The shofar is important in Israel's history. It called the people to worship and to hear the words of the Lord. The shofar is a ram's horn. In the Septuagint (Greek translation of the Old Testament), the same word in Greek translated "trumpet" in Revelation 4:1 is the used in the Law and the Prophets for the shofar. This "trumpet" is an integral part of this book and of the timing of events for Israel and the "Jews first" church.
We also notice the reference to Daniel. That which the Lord shows Daniel "will happen" is that which "will be in the latter days." We've note this, but I did not want to lose sight of what we are dealing with: the latter days. Daniel is told the prophetic 70 Weeks "are determined for your people and for your holy city." That is, upon Israel (Jews) and Jerusalem.
The Presence of Metaphors and Similes
Immediately I was in the Spirit; and behold, a throne set in heaven, and One sat on the throne. And He who sat there was like a jasper and a sardius stone in appearance; and there was a rainbow around the throne, in appearance like an emerald.
John saw things that may not be understood by the mind of man. He is forced to do the best he can. He employs similes. Perhaps he is seeing jasper, etc., but he may only be describing what he sees in language readers can grasp.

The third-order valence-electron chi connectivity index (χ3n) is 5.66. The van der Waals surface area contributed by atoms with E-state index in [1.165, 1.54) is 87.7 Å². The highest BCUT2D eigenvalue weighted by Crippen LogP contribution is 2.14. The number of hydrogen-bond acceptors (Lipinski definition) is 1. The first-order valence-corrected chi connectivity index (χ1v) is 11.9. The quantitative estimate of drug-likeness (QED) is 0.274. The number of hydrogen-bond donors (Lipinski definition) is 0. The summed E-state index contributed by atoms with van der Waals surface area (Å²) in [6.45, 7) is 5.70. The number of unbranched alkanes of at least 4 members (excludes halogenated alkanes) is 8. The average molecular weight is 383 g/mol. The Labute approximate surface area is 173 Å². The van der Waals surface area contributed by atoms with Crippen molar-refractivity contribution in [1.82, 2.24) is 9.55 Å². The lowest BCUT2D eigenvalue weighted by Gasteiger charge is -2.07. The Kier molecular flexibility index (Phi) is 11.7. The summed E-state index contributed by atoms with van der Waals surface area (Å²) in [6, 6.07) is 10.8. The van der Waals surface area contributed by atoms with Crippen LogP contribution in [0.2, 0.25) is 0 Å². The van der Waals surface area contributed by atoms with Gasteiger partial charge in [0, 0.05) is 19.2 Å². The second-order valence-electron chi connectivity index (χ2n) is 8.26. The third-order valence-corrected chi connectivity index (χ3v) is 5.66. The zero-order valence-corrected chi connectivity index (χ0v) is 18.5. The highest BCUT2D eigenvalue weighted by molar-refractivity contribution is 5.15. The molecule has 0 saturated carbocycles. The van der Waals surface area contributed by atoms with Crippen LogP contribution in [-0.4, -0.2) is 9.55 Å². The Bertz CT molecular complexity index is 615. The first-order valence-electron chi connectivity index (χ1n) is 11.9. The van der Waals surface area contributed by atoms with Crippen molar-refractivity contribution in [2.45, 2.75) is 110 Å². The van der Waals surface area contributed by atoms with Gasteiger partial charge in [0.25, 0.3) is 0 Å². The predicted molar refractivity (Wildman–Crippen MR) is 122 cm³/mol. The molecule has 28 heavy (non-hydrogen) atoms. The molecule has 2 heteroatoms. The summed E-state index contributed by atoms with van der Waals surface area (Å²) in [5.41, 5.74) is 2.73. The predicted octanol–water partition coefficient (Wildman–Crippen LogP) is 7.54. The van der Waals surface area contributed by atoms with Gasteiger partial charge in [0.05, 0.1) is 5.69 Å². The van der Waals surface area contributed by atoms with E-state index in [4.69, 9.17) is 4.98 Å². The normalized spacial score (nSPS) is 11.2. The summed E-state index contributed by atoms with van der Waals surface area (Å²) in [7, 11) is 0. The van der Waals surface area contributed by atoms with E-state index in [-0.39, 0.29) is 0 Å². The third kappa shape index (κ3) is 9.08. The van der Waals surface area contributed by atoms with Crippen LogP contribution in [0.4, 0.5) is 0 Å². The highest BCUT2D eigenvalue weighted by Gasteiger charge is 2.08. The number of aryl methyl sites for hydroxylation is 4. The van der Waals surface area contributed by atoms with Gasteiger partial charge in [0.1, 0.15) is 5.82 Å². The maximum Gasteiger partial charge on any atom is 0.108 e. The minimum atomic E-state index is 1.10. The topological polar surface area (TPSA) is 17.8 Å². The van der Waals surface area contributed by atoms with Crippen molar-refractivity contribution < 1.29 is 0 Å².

We do not want to miss the picture of a throne here. The Lord is completely in charge. I see a lot of Christians, especially with Prophecy ministries, getting excited about Israel building the third temple. While the prophetic implications are exciting, the temple itself will be the temple of Antichrist. It will make very dark days ahead for Israel. God is unmoved on his throne, but terrible times are ahead for the nation until God intervenes.
The Twenty-Four Elders
Around the throne were twenty-four thrones, and on the thrones I saw twenty-four elders sitting, clothed in white robes; and they had crowns of gold on their heads. And from the throne proceeded lightnings, thunderings, and voices.